Within the next 24 hours, Day (as well as Marc Leishman) had responded via AAP’s PGA Tour reporter Evin Priest, with the former citing a November Masters Tournament in Augusta, the week prior to when the Australian Open would likely have been played pre-coronavirus, as an issue perhaps hindering his return for his national open.

"With regards to Mike Clayton's comments, I understand where he is coming from because some of the Aussie guys get paid to go down there," Day told AAP.

"But I have to play my minimum 20 (US Tour) events to fulfil contracts and if I play the Masters at Augusta and still have three events to play, it may put (my) Australian Open in jeopardy."

Day is being blatantly honest. A valued trait.

However, as exclusively covered on this website early last week, with the likelihood of travel restrictions still in place and the possibility of no fans being allowed at Kingston Heath in 2020, a February 2021 Australian Open is a significant possibility.

Day speaking with AAP to reply to Clayton is to be appreciated.

To make the comment six months out from the tournament – which has never had an official date in place – that an appearance seems unlikely, when the world, restrictions and Tour schedules are changing day-by-day was not well received by the golfing masses.

“Every year there's an excuse,” Gavin Headland commented on the Golf Australia magazine Facebook page.

“Seriously who cares? Talk about Cam Smith, Scotty, Leishman, etc. I remember as a kid the Shark would turn up in Australia year after year. Jason Day different story and quite frankly he will be lucky to play the 20 rounds in the USA to keep his card,” Tony Llyod added.

“I don’t think anyone expected J.Day to play in Aust. He very rarely shows up, so we have moved on,” said Gerard Meares, echoing the majority of the opinions shared on our social media platforms.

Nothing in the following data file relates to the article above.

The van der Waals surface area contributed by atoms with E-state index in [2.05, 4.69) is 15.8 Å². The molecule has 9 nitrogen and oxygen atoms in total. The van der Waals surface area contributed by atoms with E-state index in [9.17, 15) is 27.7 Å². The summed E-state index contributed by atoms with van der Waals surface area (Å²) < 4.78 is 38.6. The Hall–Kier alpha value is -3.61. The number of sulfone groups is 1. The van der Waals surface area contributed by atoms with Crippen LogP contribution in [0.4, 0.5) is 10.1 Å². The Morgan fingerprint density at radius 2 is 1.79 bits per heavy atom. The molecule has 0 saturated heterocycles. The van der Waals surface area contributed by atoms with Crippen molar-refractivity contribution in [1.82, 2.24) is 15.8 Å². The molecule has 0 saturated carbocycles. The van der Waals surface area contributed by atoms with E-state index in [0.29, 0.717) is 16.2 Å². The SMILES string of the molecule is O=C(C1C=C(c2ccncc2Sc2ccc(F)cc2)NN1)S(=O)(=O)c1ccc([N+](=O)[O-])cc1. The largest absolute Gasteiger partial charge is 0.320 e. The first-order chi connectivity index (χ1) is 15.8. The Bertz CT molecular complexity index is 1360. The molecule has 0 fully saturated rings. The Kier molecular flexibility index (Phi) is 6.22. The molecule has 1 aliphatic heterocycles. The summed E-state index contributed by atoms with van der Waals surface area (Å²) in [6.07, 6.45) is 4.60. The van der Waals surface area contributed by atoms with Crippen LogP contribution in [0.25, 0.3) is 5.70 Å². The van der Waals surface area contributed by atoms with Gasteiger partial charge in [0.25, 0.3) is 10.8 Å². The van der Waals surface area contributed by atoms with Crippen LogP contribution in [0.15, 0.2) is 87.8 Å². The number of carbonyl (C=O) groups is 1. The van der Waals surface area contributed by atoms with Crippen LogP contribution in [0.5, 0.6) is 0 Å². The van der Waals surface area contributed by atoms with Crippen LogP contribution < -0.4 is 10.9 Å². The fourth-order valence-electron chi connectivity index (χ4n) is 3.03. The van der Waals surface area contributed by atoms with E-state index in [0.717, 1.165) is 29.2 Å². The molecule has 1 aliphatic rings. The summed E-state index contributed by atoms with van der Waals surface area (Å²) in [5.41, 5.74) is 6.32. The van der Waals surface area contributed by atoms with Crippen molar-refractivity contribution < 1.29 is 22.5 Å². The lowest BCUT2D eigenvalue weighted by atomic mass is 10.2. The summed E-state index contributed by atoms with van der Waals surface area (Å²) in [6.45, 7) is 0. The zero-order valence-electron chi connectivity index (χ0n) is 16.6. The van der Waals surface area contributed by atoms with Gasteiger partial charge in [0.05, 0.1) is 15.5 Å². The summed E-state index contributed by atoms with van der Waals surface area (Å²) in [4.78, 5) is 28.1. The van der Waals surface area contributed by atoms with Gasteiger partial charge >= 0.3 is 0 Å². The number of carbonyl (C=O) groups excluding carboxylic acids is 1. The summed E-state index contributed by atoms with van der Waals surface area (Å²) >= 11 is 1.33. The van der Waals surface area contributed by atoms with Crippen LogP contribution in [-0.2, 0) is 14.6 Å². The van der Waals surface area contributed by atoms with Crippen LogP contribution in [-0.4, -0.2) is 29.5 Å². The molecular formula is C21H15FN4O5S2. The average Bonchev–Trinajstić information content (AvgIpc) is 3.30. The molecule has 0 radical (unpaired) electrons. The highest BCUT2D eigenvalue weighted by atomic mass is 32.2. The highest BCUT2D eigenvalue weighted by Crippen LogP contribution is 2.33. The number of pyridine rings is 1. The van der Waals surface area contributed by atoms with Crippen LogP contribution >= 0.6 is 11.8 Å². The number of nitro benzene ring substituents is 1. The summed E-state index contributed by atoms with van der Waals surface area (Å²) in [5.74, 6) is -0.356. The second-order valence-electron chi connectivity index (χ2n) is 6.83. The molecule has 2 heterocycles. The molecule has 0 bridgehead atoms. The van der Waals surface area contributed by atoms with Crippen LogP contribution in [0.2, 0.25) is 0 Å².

Day has always been an engaging interview subject, welcoming on occasion to a one-on-one chat at tournaments as important as The Masters in the days leading up to the event. He clearly is willing to talk to members of the media he regularly deals with in America to the benefit of all interested observers, particularly those in Australia.

Despite this, his comments regarding returning home to play our biggest tournaments this year seem to be jumping the gun at best, and perhaps getting an excuse in early at worst.

Playing in this country is Jason’s choice, whether he takes on Clayton’s advice is also his own decision.

Given the current climate, with a young family and American born wife, the decision to stay stateside due to fears relating to health would likely be accepted by most.

To cite financial relationships with sponsors as the reason to potentially miss tournaments back home certainly won’t be.

Here’s hoping if the Australian Open does move away from the unlikely date immediately following The Masters we hear something quickly from Jason changing his tune.

If not, it unfortunately might be the final straw for home fans’ unwavering support for a player who has at times shown potential to be one of best ever.